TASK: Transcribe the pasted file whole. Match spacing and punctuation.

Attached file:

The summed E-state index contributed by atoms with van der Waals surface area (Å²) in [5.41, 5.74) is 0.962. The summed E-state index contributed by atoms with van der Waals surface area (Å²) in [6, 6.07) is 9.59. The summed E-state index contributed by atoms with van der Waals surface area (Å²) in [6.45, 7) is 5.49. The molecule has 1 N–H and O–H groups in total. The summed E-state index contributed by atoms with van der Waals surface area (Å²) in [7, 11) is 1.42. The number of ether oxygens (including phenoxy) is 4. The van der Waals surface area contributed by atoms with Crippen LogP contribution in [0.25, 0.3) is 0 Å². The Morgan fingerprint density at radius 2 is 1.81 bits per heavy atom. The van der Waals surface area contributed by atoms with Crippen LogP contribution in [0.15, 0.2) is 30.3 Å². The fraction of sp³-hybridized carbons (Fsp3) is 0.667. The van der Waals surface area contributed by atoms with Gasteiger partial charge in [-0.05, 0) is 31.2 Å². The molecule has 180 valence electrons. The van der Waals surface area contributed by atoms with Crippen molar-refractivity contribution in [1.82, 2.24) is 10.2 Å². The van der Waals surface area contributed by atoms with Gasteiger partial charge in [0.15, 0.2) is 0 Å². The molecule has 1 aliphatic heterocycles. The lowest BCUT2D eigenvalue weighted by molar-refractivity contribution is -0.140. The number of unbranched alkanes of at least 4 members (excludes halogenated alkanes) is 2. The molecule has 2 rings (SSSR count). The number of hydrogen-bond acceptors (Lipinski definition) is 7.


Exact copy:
The summed E-state index contributed by atoms with van der Waals surface area (Å²) in [5.41, 5.74) is 0.962. The summed E-state index contributed by atoms with van der Waals surface area (Å²) in [6, 6.07) is 9.59. The summed E-state index contributed by atoms with van der Waals surface area (Å²) in [6.45, 7) is 5.49. The molecule has 1 N–H and O–H groups in total. The summed E-state index contributed by atoms with van der Waals surface area (Å²) in [7, 11) is 1.42. The number of ether oxygens (including phenoxy) is 4. The van der Waals surface area contributed by atoms with Crippen LogP contribution in [0.25, 0.3) is 0 Å². The Morgan fingerprint density at radius 2 is 1.81 bits per heavy atom. The van der Waals surface area contributed by atoms with Crippen LogP contribution in [0.15, 0.2) is 30.3 Å². The fraction of sp³-hybridized carbons (Fsp3) is 0.667. The van der Waals surface area contributed by atoms with Gasteiger partial charge in [-0.05, 0) is 31.2 Å². The molecule has 180 valence electrons. The van der Waals surface area contributed by atoms with Crippen molar-refractivity contribution in [1.82, 2.24) is 10.2 Å². The van der Waals surface area contributed by atoms with Gasteiger partial charge in [0.15, 0.2) is 0 Å². The molecule has 1 aliphatic heterocycles. The lowest BCUT2D eigenvalue weighted by molar-refractivity contribution is -0.140. The number of unbranched alkanes of at least 4 members (excludes halogenated alkanes) is 2. The molecule has 2 rings (SSSR count). The number of hydrogen-bond acceptors (Lipinski definition) is 7.